pictures representing Madonnas and Holy Families,
some of which are in the Borghese and Colonna
Palaces at Rome, and the Pitti at Florence. He
formed an intimate acquaintance with Andrea del
Sarto, and though several years older than that
painter, he improved his style by a study of his
works. He is stated to have worked also with
Ridolfo Ghirlandaio. Puligo died in 1527. Works :
Florence. Pitti Gal. Five Holy Families.

Panshanger. A Portrait.

Madrid. Pi-ado. A. Holy Family.

PULIGO, JACONE, the brother of Domenico
Puligo, was also a scholar and assistant of Andrea
del Sarto. He was a very inferior painter.

at Gaeta in 1550, or, as Zani states, 1562, and was a
disciple of Jacopo del Conte. He painted historical
subjects, but more especially portraits, and drew
those of the most illustrious persons of his time ;
among whom were Gregory XIII., Cardinal
de' Medici, and the Archduke Ferdinand. Lanzi
asserts that he was called ' The Roman Van Dyck,'
but this cannot have been during his life-time, as
he died several years before Van Dyck was born.
Of his historical works, the most deserving of
notice are, his picture of the ' Assumption, with
the Apostles,' in San Silvestro, on Monte Cavallo ;
a Pieta, in the Jesuits' church ; and a ' Crucifixion,'
in Santa Maria, in Vallicella. In the Palaczo
Borghese there is a fine ' Holy Family ' by him.
He died at Rome in the prime of life, in 1588, or,
according to Zani, in 1600. Besides the above
works we may name :

Florence. Pitti Gal. Portrait of Eleonora de'

Medici, wife of Vincenzo
I., Duke of Mantua.

Portrait of Marie de' Medici.

Three portraits of Principes.

Portrait of Ferdinando I. de'


,. mfi'i. Christ in the Garden.

Madrid. Museo. Male portrait.

PUNT, JAN, a Dutcli engraver, was born in
1711, and died about 1779. He was a theatrical
scene painter, and painter in chiaroscuro. His
principal plates were a set of thirty-six, after the
drawings made by Jacob de Wit from the paint-
ings by Rubens on the ceiling of the church of
the Jesuits, at Antwerp, which were destroyed by
lightning. He also engraved a plate of the ' As-
cension,' after Seb. Ricci, for the ' Dresden Gallery ; '
and many other subjects, of which Nagler has given
a list.


PUPILER, ANTOINE, is stated to have been a
Flemish painter of extraordinary merit, who was
employed in Spain by Philip II. in 1556, but all of
whose works were consumed in the conflagration
at the Pardo.

PUPINI, BIAGIO, was a native of Bologna, and
flourished from about 1530 to 1540. He was a
disciple of Francesco Francia, whose style he fol-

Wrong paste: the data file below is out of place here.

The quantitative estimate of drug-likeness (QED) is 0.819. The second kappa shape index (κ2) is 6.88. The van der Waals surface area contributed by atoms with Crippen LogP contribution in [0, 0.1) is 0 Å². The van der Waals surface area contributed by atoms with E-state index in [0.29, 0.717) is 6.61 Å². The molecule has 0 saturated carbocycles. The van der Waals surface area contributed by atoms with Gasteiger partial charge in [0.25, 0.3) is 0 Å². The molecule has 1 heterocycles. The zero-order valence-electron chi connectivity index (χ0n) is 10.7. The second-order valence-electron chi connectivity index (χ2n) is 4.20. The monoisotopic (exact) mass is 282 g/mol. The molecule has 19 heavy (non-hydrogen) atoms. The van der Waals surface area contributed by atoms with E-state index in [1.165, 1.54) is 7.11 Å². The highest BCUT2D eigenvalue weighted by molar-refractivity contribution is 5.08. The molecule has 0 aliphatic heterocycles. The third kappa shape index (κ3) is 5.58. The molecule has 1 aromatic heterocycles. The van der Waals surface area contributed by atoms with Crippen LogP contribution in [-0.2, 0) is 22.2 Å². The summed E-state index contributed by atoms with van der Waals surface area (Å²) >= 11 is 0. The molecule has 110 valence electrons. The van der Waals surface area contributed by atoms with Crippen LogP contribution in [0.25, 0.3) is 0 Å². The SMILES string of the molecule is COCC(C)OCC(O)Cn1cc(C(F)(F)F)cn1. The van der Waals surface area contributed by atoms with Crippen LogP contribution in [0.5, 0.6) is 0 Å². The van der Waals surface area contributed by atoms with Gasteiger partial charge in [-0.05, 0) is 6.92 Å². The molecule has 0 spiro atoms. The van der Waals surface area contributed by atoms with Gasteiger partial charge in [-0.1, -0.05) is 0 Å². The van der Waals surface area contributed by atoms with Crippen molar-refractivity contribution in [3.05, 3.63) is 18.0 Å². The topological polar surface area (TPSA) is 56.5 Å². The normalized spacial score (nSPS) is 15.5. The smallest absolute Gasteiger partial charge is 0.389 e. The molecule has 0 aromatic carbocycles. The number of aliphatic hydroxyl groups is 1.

lowed at a respectful distance. He also imitated
Raphael. Of his works in the public edifices at
Bologna, the following are the most worthy of
notice : In the church of S. Giuliano, ' The Crown-
ing of the Virgin ; ' in S. Giacomo Maggiore, ' The



Virgin and Infant Christ, with S. Orsola ; ' in S.
Maria della Baroncella, ' St. John preaching in the
Wilderness ; ' and in the Pinacoteca, a ' Nativity,'
with the Virgin, St. Joseph, and Angels adoring
the Infant Christ.

PDKCELL, RICHARD, who passed by the name
of C. CORBDTT, was a mezzotint engraver, horn in
Ireland about the year 1736. He studied under
John Brooks at Dublin, where he practised for a
while, engraving ' Jenny Cameron,' 'The Jewish
Bride,' ' William at the Siege of Namur,' &c. Some
of his plates are mere copies from those of other
engravers. In later years on he came to London,
where he engraved after Reynolds, Coker, Ramsay,
Frye, and other well-known painters. The true
reason for his use of a, pseudonym can only be
guessed, but he was dissolute, even depraved, in his
life. He died in misery about 1765. Of his plates
the following, perhaps, are the most worthy of
notice :

John Manners, Marquis of Granby ; after Reynolds.

Lady Fenhoulet, afterwards Countess of Essex ; after
the same.

Elizabeth, Countess of Berkeley ; after the same.

Lady Charlotte Johnstone ; after the same.

Garrick between Tragedy and Comedy ; after the same.

The Children of Charles I. ; after Van Dyck.

John Wilkes, Esq. ; after Pine.

Major-General James Wolfe.

Francois Arouet de Voltaire.

Jean Jacques Rousseau.

William Komaine ; after F. Cotes.

Paoli ; after Coitstantine.

Anne Bastard, of Kitely, in Devonshire.

A Flemish Conversation ; after Bromoer.

The old Rabbi ; after Rembrandt.

Two subjects after J. Vernet.

PUSCHNER, JOHANN GEORG, was a German en-
graver, supposed to have been a native of Nurem-
berg. He flourished from 1670 till 1720, and
engraved a set of portraits for a folio volume,
entitled 'Icones virorum omnium ordinum eru-
ditione,' &c., published at Nuremberg.

painter ; born at Plan (Bohemia) in 1821 ; a
great traveller ; settled at Vienna, where he was
appointed Court painter ; his work at Venice was
among his most successful achievements. He died
at Voslau in December 1881.

of an engineer, was born at Lyons on December
14, 1824. A member of an old Burgundian family,
he was the second artist of his race, for in the
Louvre is a landscape, ' The Shepherds,' by his
ancestor Pierre Domachin, Sieur de Chavanne,
who was a member of the Academy from 1709 to
1744. He was educated with a view to following
his father's profession, but a fortunate illness sent
him to recruit his strength in Italy. The visit
was a determining influence in his career, for on
his return he announced his intention of becoming
a painter. His first teacher was Henri Scheffer,
brother of Ary Scheffer, whom he soon left to visit
Italy for a second time. Returning to France, he
worked in the studios of Delacroix and Couture,
but found himself without sympathy with either,
and the term of their influence was limited to a
few weeks. Having thus withdrawn from the
romantic and classical traditions of the day, he
proceeded to work out his theories alone, giving
himself entirely to mural and decorative painting.
Critics combined in disparaging his work, blaming
his drawing, the calm immobility of his figures,
the poverty of his simple palette. He was dubbed